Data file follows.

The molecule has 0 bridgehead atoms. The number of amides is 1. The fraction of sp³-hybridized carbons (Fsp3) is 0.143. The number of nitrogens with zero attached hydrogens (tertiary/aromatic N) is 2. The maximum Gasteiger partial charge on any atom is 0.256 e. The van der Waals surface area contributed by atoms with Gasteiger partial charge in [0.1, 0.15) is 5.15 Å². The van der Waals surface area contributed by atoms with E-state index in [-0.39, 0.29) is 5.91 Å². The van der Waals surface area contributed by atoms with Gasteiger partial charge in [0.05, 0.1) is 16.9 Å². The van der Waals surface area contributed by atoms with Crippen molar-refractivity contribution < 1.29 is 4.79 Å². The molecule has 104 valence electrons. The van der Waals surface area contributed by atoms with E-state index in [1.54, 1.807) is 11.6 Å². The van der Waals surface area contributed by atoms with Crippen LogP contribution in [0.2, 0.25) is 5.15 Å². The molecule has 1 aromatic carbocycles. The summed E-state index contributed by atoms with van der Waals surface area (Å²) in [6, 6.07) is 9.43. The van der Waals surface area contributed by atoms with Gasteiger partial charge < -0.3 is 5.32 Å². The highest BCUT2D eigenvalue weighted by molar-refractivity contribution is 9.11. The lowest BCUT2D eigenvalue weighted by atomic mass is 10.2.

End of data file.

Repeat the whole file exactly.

The molecule has 0 bridgehead atoms. The number of amides is 1. The fraction of sp³-hybridized carbons (Fsp3) is 0.143. The number of nitrogens with zero attached hydrogens (tertiary/aromatic N) is 2. The maximum Gasteiger partial charge on any atom is 0.256 e. The van der Waals surface area contributed by atoms with Gasteiger partial charge in [0.1, 0.15) is 5.15 Å². The van der Waals surface area contributed by atoms with E-state index in [-0.39, 0.29) is 5.91 Å². The van der Waals surface area contributed by atoms with Gasteiger partial charge in [0.05, 0.1) is 16.9 Å². The van der Waals surface area contributed by atoms with Crippen molar-refractivity contribution < 1.29 is 4.79 Å². The molecule has 104 valence electrons. The van der Waals surface area contributed by atoms with E-state index in [1.54, 1.807) is 11.6 Å². The van der Waals surface area contributed by atoms with Crippen LogP contribution in [0.2, 0.25) is 5.15 Å². The molecule has 1 aromatic carbocycles. The summed E-state index contributed by atoms with van der Waals surface area (Å²) in [6, 6.07) is 9.43. The van der Waals surface area contributed by atoms with Gasteiger partial charge < -0.3 is 5.32 Å². The highest BCUT2D eigenvalue weighted by molar-refractivity contribution is 9.11. The lowest BCUT2D eigenvalue weighted by atomic mass is 10.2.